Since 1987, the UK labour market has changed hugely – mostly for the better. It is much more dynamic and flexible, yet at the same time the protections for workers (for example, the minimum wage and laws prohibiting unfair discrimination) against exploitation and abuse are stronger. And overall, young people are better educated than at any time in our history.They are? Really?
You might find that numerous people – many of them potential employers – would look askance at that…
So why is youth unemployment so high? Obviously, the most pressing problem is a lack of jobs, the result of macroeconomic policy failures. But the government is right to point out that youth unemployment was persistently too high even before the recession. So what's gone wrong?And Jonathan trots out the usual suspects simply to dismiss them, one by one.
First it is worth busting some myths. It is not the immigrants; youth unemployment has risen just as fast, if not faster, in areas where there are few or no migrants.It might not be the most significant factor, but it can’t be said to be completely off the table, surely? Chris Grayling certainly seems to believe it to be a factor…
It is not the minimum wage; research has repeatedly failed to find any significant negative impacts.What research is that? He doesn’t mention any. Are we just supposed to trust him?
It is not the benefit system, which for young single people is very far from generous.And yet many seem to be quite happy to exist on it, perhaps suggesting that they have access to alternative sources of income?
And it is not that universities are churning out unemployable graduates; graduates still do far better than other young people in the labour market.Aha! Now we’re getting to the nitty-gritty…
Overwhelmingly, it is young people with few or no qualifications who can't find jobs.Wait. What?
I thought you just said that we had a world-class educational system? How can this be, then?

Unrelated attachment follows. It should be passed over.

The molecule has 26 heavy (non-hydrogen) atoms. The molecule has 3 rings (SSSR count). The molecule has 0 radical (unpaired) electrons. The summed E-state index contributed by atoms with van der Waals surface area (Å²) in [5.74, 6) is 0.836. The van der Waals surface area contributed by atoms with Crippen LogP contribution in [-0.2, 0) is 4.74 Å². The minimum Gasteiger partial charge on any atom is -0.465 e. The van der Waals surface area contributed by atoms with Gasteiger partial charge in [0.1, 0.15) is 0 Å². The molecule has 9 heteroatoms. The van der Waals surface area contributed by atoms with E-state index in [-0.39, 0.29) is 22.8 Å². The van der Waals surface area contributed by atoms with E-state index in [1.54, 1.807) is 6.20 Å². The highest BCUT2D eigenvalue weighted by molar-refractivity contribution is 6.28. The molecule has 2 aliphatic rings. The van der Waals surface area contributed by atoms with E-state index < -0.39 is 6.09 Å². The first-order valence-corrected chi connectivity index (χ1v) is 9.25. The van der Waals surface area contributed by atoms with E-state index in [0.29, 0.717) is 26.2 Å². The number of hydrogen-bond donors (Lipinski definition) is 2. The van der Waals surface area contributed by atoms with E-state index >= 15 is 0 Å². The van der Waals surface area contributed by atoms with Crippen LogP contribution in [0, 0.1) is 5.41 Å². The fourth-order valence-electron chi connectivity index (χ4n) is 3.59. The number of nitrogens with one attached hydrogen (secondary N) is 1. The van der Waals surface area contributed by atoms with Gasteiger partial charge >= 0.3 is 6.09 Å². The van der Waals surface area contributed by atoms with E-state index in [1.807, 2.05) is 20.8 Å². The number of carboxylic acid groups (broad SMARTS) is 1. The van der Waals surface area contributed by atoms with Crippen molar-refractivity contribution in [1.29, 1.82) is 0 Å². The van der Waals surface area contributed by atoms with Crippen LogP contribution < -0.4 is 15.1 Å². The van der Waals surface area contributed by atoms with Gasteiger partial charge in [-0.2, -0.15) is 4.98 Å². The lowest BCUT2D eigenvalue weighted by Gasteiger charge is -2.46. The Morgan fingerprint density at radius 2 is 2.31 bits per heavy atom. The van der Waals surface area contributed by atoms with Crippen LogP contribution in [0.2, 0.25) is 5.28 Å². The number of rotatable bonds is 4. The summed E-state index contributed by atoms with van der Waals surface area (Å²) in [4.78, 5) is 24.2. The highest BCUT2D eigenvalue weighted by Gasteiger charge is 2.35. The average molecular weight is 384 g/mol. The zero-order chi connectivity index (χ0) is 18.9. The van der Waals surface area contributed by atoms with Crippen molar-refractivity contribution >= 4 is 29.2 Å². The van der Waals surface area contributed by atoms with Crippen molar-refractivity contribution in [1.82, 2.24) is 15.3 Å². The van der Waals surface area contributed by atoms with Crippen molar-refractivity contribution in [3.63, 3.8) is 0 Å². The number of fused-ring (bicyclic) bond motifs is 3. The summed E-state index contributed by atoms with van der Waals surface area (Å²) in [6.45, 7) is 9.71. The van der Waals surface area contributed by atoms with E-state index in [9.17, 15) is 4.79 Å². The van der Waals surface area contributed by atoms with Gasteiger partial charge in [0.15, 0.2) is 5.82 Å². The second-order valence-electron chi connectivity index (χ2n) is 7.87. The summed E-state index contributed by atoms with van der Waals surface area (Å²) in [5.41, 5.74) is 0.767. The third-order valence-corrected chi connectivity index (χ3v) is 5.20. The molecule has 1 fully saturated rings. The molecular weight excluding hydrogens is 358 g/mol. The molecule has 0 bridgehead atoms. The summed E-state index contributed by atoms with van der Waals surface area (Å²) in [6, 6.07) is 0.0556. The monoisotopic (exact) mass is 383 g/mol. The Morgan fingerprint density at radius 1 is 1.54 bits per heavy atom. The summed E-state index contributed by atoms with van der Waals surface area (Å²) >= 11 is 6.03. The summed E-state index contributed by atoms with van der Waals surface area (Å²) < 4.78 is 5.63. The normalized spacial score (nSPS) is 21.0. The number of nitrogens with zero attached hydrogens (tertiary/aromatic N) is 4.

So what should the government do? As a matter of urgency, it needs to find out why outcomes for young people have deteriorated so rapidly. And at a minimum, it should adopt the commission's recommendation for a part-time job guarantee after a year of looking for work.A part-time job with….whom?
With local or central government? That’s a cost.
With businesses who sign up to some scheme? What’ll they want in return?
But it's not just about government, employers too have responsibilities: not to reject young people who want to work just because they lack experience or job-specific skills, to provide access to good quality training and to invest in their workforce.That’s a cost on the business. Will prices rise to offset it? Common sense says they will.
And young people have a responsibility to make good use of the support that is on offer.Are we talking here about unpaid work experience? Because a few of your fellow CiFers might take issue with that!
Work experience is a good example of how these responsibilities interact: new research by the Department for Work and Pensions (independently reviewed by the National Institute of Economic and Social Research ) shows that it works, increasing the chances of moving off benefit and getting a job. So it's reasonable to expect young people on benefit to try work experience…
More broadly, we need, collectively, to reject the logic that says it's economically sensible to keep unemployment unnecessarily high for unnecessarily long.Who says that it’s sensible?